This NY Times piece on climate progress doesn't really put things in perspective

(AP Photo/Martin Meissner, file)

With the Glasgow climate conference coming up next week, the NY Times has a piece out today which attempts to provide the big picture on global climate change efforts. It’s titled, “Yes, There Has Been Progress on Climate. No, It’s Not Nearly Enough.” Here’s a bit of the argument:


In 2014, Climate Action Tracker estimated that the world was on track for nearly 4 degrees Celsius of warming by 2100, compared with preindustrial levels.

Warming of 4 degrees has long been deemed a worst-case scenario. One assessment by the World Bank explored the risks, such as cascading global crop failures, and bluntly concluded that 4 degrees “simply must not be allowed to occur.”

This year, however, Climate Action Tracker painted a more optimistic picture, because countries have started doing more to restrain their emissions. Current policies put the world on pace for roughly 2.9 degrees Celsius of warming by 2100…

“There has been a genuine shift over the past decade,” said Niklas Höhne, a German climatologist and founding partner of New Climate Institute, which created the Climate Action Tracker. “You can say that progress has been too slow, that it’s still not enough, and I agree with all that. But we do see real movement.”

You get the idea. The article really does match the headline in both claiming there has been some significant progress and also in saying it hasn’t been nearly enough. As for the Glasgow conference next week, the Times notes that not everyone in the world is on board with the same goals. [emphasis added]

At least 140 countries have formally updated their plans to curb emissions through 2030, according to the World Resources Institute. The United States and European Union pledged to pursue deeper cuts. Argentina and South Africa promised to slow future growth in fossil-fuel use. But other major emitters, like China and India, have yet to update their short-term plans…

…a growing number of world leaders, including President Biden, have said that the world should hold to 1.5 degrees of warming, although some countries like China have not embraced the stricter goal.


The article also mentions in passing that the goal of net zero carbon is one the US hopes to get to by 2050 but “China said it would strive to get there by 2060.” Even John Kerry couldn’t convince China to commit to using less coal.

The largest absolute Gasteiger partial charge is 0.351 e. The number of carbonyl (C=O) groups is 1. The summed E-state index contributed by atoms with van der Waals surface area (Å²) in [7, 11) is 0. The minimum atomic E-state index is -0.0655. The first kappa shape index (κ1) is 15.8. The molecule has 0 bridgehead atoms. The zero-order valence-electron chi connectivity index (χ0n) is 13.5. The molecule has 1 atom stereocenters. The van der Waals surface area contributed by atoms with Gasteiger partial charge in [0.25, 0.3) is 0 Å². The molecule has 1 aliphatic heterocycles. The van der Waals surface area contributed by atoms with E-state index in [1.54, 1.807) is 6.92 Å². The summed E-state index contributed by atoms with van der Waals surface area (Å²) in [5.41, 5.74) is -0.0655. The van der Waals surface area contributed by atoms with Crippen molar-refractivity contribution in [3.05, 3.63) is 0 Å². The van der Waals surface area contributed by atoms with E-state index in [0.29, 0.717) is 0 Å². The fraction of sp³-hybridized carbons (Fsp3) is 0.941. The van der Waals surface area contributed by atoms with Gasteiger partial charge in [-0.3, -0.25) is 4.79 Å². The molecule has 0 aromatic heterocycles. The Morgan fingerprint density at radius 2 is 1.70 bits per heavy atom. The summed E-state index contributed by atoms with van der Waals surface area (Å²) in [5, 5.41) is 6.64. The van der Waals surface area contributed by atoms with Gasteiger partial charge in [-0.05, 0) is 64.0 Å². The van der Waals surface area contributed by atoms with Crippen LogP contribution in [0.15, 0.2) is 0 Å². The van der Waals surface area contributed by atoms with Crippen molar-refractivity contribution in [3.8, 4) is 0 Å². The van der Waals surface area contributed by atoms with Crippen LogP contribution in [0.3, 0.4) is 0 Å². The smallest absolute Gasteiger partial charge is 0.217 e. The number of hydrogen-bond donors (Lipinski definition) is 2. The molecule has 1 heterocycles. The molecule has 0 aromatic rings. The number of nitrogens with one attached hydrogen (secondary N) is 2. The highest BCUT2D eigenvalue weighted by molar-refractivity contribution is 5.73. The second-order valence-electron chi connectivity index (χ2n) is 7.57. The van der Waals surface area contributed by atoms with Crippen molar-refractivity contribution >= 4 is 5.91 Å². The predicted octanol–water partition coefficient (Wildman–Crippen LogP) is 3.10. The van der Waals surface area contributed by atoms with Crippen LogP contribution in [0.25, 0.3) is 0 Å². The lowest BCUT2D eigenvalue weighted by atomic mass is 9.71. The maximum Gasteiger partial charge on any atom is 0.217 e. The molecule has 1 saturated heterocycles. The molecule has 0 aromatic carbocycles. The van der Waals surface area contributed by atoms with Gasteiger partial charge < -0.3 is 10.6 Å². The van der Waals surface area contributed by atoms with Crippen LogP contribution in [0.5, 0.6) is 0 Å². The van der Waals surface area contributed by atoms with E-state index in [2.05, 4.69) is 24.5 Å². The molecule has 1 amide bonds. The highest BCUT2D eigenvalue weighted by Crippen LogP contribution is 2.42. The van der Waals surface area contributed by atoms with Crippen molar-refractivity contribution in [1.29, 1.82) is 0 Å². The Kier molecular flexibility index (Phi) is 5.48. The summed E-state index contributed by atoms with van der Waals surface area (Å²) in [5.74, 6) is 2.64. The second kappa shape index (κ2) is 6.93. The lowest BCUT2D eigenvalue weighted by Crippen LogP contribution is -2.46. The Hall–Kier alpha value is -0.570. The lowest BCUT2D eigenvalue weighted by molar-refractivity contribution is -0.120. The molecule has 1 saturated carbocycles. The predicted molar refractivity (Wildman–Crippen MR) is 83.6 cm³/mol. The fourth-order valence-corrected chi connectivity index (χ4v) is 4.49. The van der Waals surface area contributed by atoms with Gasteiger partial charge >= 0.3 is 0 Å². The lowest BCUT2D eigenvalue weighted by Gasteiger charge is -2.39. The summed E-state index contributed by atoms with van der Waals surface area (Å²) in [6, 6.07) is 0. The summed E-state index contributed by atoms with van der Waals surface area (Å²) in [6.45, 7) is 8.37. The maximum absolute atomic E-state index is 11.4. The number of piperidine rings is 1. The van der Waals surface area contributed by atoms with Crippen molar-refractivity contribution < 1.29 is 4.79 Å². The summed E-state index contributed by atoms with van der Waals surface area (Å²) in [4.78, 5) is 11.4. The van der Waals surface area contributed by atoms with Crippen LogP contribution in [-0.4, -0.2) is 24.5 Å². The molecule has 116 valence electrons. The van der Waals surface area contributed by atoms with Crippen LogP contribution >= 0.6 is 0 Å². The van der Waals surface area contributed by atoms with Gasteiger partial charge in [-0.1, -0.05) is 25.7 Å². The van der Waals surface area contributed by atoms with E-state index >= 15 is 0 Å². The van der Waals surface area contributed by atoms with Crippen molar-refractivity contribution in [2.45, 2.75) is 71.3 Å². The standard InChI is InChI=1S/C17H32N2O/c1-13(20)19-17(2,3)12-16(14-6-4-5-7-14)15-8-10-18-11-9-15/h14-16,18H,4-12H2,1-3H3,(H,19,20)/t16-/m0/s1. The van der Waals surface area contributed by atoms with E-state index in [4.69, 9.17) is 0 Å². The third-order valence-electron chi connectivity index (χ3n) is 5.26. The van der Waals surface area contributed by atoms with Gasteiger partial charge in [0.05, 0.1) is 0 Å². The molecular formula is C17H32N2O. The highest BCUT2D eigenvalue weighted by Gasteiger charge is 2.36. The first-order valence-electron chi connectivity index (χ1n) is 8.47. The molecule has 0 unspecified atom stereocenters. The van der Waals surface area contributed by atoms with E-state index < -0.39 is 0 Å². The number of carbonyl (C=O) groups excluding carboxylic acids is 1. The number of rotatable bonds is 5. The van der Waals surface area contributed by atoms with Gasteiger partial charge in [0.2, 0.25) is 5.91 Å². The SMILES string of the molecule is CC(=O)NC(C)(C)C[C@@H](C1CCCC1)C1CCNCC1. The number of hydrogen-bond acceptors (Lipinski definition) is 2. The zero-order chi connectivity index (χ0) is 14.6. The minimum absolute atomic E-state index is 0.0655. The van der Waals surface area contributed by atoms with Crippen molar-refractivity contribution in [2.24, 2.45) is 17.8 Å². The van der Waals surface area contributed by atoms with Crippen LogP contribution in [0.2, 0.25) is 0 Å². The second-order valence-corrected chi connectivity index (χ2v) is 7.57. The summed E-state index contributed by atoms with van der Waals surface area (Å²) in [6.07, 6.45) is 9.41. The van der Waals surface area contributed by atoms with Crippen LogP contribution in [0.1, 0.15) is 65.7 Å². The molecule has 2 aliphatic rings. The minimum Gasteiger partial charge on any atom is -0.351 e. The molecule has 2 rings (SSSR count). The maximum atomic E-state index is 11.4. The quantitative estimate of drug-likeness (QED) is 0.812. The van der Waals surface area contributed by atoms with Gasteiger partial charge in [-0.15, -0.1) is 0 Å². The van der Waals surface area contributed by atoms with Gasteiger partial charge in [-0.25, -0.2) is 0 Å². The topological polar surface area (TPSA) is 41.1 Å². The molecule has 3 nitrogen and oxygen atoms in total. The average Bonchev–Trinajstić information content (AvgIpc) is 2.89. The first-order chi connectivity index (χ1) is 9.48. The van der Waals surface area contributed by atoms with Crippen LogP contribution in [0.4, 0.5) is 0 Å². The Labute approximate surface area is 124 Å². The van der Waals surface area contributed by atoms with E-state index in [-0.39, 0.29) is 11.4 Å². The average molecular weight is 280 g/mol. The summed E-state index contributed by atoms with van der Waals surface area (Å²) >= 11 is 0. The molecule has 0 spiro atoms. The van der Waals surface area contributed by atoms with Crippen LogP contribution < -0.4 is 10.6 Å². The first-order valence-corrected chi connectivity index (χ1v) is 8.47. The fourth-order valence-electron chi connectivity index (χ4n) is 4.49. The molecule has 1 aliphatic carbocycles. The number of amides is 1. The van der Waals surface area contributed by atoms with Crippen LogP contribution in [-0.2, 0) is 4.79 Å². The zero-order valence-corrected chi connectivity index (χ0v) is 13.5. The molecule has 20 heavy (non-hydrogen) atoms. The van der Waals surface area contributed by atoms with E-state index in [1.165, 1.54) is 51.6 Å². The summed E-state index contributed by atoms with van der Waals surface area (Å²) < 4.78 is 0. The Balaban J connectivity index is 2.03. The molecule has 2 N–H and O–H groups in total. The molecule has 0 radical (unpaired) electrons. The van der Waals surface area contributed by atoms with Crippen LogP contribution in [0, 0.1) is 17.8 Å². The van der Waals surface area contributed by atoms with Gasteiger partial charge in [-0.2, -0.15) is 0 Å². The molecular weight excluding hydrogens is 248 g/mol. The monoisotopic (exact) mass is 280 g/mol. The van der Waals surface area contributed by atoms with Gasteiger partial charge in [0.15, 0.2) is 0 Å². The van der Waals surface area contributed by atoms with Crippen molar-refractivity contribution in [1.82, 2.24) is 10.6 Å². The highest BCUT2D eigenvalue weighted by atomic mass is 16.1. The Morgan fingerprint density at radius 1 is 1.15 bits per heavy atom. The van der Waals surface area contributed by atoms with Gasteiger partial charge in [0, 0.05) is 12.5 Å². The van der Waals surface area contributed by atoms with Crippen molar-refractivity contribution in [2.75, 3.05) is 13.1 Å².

Maybe you’re seeing a pattern?

While the NY Times article mentioned that China is an outlier in passing, Bloomberg published a story yesterday which puts things in a bit more perspective. It’s titled, “The Chinese Companies Polluting the World More Than Entire Nations.

The world’s top five polluters were responsible for 60% of global emissions in 2019. China alone generated about the same amount of CO2 as the next four countries combined. And its carbon output is still rising every year.

China’s emissions are so vast that its biggest companies, few of which are household names, create more pollution than entire nations. China Baowu, the world’s top steelmaker, put more CO2 into the atmosphere last year than Pakistan.

Take state-owned oil giant Sinopec Group. One of its subsidiaries, China Petroleum & Chemical, contributed more to global warming last year than Canada, itself an emissions heavyweight with the 11th-most CO2 among nations…

China is in a category by itself today. CREA estimates that the country generated greenhouse gases equivalent to more than 13 billion tons of CO₂ in 2019, mostly from manufacturing and construction. The top emitter of all time, the U.S., has curbed emissions to produce just about half of that, 6.6 billion tons, according to the country’s Environmental Protection Agency.


Of course China has about four times the population of the US, so on a per capita basis, Americans still use more power. But the fact remains that our CO2 output has been flat or declining while theirs is still climbing. According to one estimate, China’s greenhouse gas emissions surpassed the US and the EU combined in 2019.

All of this leads to the awkward conclusions that whatever commitments the US and EU countries make in Glasgow next week, they will be attempting to make up for China’s growing output.

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